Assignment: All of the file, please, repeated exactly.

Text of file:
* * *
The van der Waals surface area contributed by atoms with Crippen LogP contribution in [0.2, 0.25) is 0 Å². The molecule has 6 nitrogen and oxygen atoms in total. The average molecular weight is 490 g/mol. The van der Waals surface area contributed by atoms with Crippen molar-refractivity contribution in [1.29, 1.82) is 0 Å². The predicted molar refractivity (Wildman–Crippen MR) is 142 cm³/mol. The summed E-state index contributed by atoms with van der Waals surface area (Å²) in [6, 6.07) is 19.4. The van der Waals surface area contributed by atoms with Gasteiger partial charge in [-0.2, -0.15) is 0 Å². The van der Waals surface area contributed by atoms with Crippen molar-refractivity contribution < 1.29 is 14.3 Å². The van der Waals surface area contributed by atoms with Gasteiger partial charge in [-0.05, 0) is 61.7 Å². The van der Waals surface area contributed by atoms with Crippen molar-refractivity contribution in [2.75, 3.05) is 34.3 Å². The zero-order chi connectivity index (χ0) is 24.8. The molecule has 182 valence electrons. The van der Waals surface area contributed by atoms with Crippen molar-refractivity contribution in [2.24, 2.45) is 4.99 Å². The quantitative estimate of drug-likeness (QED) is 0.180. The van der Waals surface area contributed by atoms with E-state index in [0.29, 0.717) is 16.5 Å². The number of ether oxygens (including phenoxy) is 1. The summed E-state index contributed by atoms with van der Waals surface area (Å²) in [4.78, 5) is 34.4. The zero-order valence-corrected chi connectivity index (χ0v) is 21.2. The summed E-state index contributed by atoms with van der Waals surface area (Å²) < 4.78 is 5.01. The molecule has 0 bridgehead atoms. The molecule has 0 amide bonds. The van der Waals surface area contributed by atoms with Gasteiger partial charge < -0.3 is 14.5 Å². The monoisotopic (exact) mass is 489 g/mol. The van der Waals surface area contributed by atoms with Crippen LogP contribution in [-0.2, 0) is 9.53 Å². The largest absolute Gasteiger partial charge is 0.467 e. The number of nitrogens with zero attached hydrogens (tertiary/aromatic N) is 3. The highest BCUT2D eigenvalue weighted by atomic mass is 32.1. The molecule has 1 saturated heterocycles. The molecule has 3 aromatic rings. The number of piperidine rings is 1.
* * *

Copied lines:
The van der Waals surface area contributed by atoms with Crippen LogP contribution in [0.2, 0.25) is 0 Å². The molecule has 6 nitrogen and oxygen atoms in total. The average molecular weight is 490 g/mol. The van der Waals surface area contributed by atoms with Crippen molar-refractivity contribution in [1.29, 1.82) is 0 Å². The predicted molar refractivity (Wildman–Crippen MR) is 142 cm³/mol. The summed E-state index contributed by atoms with van der Waals surface area (Å²) in [6, 6.07) is 19.4. The van der Waals surface area contributed by atoms with Gasteiger partial charge in [-0.2, -0.15) is 0 Å². The van der Waals surface area contributed by atoms with Crippen molar-refractivity contribution < 1.29 is 14.3 Å². The van der Waals surface area contributed by atoms with Gasteiger partial charge in [-0.05, 0) is 61.7 Å². The van der Waals surface area contributed by atoms with Crippen molar-refractivity contribution in [2.75, 3.05) is 34.3 Å². The zero-order chi connectivity index (χ0) is 24.8. The molecule has 182 valence electrons. The van der Waals surface area contributed by atoms with Crippen molar-refractivity contribution in [2.24, 2.45) is 4.99 Å². The quantitative estimate of drug-likeness (QED) is 0.180. The van der Waals surface area contributed by atoms with E-state index in [0.29, 0.717) is 16.5 Å². The number of ether oxygens (including phenoxy) is 1. The summed E-state index contributed by atoms with van der Waals surface area (Å²) in [4.78, 5) is 34.4. The zero-order valence-corrected chi connectivity index (χ0v) is 21.2. The summed E-state index contributed by atoms with van der Waals surface area (Å²) < 4.78 is 5.01. The molecule has 0 bridgehead atoms. The molecule has 0 amide bonds. The van der Waals surface area contributed by atoms with Gasteiger partial charge < -0.3 is 14.5 Å². The monoisotopic (exact) mass is 489 g/mol. The van der Waals surface area contributed by atoms with Crippen LogP contribution in [-0.2, 0) is 9.53 Å². The largest absolute Gasteiger partial charge is 0.467 e. The number of nitrogens with zero attached hydrogens (tertiary/aromatic N) is 3. The highest BCUT2D eigenvalue weighted by atomic mass is 32.1. The molecule has 1 saturated heterocycles. The molecule has 3 aromatic rings. The number of piperidine rings is 1.